The 'Battle of Kałuszyn' was fought by German and Polish forces within the context of 'Wess' (i) around the town of Kałuszyn near Mińsk Mazowiecki in Poland (11/12 September 1939).
Following the battle for Poland’s western borders, the forces of General brygady Wincenty Kowalski, commander of the Polish 1st Legions Division and the 'Wyszkow' Operational Group, began a steady withdrawal and undertook delaying actions in the area to the north-east of Warsaw. Following the Battles of Pułtusk and Różan, the 1st Legions Division, reinforced by the units of the 'Wyszków' Operational Group, arrived in the area of Mińsk Mazowiecki. Here they were overrun by Generalleutnant Max Bock’s 11th Division, part of General Walter Petzel’s I Corps of General Georg von Küchler’s 3rd Army within Generaloberst Fedor von Bock’s Heeresgruppe 'Nord', which took the town and surrounded the Polish forces.
The Polish aim was now to retake the town and break through the German encirclement before this latter could be reinforced by armoured forces and its resistance thereby stiffened. After a short artillery preparation, the battle began during the night with a Polish assault on the villages surrounding the town. The Polish forces managed to break through the positions of Oberst Friedrich-Georg Eberhard’s 44th Infanterieregiment, which was disorganized and had underestimated the Polish forces still present in the area.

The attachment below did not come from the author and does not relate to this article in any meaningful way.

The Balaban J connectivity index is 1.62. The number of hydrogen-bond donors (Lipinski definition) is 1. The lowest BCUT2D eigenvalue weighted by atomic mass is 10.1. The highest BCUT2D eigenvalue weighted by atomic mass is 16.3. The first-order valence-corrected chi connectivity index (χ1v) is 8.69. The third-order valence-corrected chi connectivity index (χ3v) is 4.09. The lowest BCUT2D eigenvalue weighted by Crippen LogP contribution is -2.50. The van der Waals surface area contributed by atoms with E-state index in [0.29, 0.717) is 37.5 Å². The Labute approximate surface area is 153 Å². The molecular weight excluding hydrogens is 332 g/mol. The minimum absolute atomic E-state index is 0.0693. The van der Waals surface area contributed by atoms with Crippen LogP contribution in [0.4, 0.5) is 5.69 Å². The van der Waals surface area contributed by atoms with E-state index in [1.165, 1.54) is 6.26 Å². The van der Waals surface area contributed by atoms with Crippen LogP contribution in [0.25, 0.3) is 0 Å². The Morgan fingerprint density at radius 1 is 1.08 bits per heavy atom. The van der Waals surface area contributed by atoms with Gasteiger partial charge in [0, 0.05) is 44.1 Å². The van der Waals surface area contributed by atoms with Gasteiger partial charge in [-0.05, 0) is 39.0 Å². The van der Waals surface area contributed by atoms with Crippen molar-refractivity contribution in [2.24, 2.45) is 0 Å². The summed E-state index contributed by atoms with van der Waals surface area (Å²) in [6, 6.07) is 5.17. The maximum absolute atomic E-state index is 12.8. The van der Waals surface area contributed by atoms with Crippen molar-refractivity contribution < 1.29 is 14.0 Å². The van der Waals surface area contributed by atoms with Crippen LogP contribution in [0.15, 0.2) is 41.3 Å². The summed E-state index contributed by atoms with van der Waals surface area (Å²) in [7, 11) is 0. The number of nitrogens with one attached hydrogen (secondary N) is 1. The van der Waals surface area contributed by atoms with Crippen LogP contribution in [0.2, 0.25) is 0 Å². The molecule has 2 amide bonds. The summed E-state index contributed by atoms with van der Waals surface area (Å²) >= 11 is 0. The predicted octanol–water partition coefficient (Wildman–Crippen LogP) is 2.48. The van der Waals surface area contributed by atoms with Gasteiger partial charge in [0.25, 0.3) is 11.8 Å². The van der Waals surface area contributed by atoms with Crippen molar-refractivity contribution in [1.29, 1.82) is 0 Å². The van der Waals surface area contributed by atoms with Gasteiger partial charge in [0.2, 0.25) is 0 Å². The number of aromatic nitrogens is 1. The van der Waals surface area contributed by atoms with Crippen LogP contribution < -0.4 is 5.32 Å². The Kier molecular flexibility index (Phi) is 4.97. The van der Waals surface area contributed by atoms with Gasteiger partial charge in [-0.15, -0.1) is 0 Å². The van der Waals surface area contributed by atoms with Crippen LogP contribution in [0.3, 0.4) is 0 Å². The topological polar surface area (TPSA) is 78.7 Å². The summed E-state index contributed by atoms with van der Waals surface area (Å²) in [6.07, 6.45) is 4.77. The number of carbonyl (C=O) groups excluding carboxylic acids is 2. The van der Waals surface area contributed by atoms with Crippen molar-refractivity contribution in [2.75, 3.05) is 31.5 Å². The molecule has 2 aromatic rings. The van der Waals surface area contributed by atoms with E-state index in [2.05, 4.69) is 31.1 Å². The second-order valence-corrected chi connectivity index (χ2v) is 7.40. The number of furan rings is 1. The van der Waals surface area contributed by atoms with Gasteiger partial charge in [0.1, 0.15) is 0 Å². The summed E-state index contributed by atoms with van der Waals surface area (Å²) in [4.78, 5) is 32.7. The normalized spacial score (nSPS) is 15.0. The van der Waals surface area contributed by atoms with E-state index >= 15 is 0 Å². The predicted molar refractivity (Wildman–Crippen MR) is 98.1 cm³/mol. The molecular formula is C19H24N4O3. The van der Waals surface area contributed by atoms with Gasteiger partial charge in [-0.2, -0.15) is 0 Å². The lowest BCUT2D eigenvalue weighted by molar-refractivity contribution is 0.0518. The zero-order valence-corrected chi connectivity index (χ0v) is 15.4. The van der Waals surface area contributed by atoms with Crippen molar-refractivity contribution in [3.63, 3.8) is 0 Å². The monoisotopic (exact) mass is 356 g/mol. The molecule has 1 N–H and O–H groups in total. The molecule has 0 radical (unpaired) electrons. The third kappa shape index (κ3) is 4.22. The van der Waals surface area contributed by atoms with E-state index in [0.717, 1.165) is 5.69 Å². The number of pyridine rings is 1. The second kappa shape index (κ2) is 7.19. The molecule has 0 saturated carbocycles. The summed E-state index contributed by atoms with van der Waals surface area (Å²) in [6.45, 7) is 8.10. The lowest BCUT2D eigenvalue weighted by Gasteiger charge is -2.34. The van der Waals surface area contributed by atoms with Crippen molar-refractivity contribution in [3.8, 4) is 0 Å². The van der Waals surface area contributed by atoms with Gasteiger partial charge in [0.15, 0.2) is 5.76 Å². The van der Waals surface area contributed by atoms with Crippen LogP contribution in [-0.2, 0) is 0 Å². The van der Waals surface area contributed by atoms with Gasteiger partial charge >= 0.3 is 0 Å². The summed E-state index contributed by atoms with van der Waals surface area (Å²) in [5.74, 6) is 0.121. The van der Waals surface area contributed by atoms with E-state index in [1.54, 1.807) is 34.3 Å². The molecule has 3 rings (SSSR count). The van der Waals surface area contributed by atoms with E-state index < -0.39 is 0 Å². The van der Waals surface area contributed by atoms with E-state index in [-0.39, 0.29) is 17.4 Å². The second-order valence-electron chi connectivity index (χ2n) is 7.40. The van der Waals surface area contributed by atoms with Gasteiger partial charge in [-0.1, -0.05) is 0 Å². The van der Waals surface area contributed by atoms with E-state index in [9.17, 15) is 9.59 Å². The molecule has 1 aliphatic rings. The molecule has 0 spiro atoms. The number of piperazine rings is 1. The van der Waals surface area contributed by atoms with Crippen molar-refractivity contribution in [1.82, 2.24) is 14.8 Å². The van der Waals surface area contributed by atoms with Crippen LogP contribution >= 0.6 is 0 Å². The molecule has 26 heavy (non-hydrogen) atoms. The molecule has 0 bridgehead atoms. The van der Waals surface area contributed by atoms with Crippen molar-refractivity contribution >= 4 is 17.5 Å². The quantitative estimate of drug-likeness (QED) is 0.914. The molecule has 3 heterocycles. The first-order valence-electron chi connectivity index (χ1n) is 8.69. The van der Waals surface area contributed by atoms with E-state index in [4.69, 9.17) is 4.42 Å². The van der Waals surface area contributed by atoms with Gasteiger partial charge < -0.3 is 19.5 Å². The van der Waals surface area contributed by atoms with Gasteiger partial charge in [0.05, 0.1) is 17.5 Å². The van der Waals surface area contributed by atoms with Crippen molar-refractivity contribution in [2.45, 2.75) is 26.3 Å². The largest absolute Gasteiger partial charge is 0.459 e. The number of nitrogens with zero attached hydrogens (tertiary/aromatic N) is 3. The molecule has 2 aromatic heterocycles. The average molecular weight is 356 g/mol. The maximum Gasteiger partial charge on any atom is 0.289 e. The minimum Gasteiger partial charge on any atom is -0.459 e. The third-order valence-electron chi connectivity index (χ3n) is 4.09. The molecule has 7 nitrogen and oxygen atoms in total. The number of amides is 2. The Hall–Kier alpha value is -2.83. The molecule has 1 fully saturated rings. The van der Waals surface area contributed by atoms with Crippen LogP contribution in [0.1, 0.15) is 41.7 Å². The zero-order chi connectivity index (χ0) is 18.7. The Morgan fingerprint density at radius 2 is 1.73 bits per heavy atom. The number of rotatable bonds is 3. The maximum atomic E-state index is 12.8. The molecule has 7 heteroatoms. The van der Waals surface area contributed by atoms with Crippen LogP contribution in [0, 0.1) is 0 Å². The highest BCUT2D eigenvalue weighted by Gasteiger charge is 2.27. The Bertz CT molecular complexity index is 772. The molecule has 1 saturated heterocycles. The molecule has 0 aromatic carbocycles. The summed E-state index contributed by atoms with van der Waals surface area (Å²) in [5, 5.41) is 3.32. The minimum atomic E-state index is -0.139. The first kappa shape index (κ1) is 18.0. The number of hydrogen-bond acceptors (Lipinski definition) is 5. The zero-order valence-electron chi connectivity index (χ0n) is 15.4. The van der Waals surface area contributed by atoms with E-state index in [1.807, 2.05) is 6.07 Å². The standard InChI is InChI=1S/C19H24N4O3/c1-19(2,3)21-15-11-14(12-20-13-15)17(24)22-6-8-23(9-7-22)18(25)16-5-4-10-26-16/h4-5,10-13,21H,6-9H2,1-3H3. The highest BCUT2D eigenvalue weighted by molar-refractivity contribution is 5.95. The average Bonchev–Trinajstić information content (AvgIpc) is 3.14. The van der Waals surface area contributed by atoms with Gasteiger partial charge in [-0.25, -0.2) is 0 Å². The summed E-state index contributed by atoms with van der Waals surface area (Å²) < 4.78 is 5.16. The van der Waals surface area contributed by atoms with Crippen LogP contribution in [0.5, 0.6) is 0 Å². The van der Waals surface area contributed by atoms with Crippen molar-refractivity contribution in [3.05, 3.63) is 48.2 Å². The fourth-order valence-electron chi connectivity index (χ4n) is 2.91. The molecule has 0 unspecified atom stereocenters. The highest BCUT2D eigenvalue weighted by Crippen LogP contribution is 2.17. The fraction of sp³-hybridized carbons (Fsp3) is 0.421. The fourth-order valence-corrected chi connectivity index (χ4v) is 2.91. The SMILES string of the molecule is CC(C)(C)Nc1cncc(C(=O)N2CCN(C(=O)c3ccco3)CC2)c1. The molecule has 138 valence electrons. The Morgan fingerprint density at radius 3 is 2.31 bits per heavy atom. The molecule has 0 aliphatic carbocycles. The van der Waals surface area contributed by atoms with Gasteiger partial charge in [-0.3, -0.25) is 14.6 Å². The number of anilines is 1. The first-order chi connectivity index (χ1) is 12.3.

At one point a Polish commander ordered the 4th Squadron of the 11th Uhlan Regiment to advance towards the town itself. The order was mistakenly understood as an order for a cavalry charge and the 85-man squadron charged the German positions with drawn sabres, breaking through to the town despite suffering the loss of 33 of its men killed. The Polish infantry followed into the breach in the German defences and by the early morning the town had been liberated and the German division forced to retreat.
The losses were significant on each side. The commanding officer of 44th Regiment, Major Krawutschke, committed suicide. In the course of the heavy fighting, the town was almost completely destroyed, and most of the town’s substantial Jewish population was later deported by the Germans to the Warsaw ghetto or Treblinka extermination camp.